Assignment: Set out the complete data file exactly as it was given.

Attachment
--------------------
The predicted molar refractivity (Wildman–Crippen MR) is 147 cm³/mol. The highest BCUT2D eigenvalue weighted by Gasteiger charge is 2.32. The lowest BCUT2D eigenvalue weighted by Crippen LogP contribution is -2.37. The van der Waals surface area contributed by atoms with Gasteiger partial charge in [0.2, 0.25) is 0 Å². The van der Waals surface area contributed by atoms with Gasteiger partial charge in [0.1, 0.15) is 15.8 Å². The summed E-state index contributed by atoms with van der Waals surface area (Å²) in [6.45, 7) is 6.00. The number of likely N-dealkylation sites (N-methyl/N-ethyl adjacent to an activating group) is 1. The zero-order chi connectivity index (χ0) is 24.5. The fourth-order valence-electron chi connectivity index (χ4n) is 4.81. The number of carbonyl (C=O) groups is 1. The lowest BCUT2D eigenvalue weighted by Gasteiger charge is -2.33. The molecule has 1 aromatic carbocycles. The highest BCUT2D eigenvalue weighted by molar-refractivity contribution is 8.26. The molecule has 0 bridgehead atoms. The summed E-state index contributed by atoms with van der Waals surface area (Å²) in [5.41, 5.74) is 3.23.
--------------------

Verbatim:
The predicted molar refractivity (Wildman–Crippen MR) is 147 cm³/mol. The highest BCUT2D eigenvalue weighted by Gasteiger charge is 2.32. The lowest BCUT2D eigenvalue weighted by Crippen LogP contribution is -2.37. The van der Waals surface area contributed by atoms with Gasteiger partial charge in [0.2, 0.25) is 0 Å². The van der Waals surface area contributed by atoms with Gasteiger partial charge in [0.1, 0.15) is 15.8 Å². The summed E-state index contributed by atoms with van der Waals surface area (Å²) in [6.45, 7) is 6.00. The number of likely N-dealkylation sites (N-methyl/N-ethyl adjacent to an activating group) is 1. The zero-order chi connectivity index (χ0) is 24.5. The fourth-order valence-electron chi connectivity index (χ4n) is 4.81. The number of carbonyl (C=O) groups is 1. The lowest BCUT2D eigenvalue weighted by Gasteiger charge is -2.33. The molecule has 1 aromatic carbocycles. The highest BCUT2D eigenvalue weighted by molar-refractivity contribution is 8.26. The molecule has 0 bridgehead atoms. The summed E-state index contributed by atoms with van der Waals surface area (Å²) in [5.41, 5.74) is 3.23.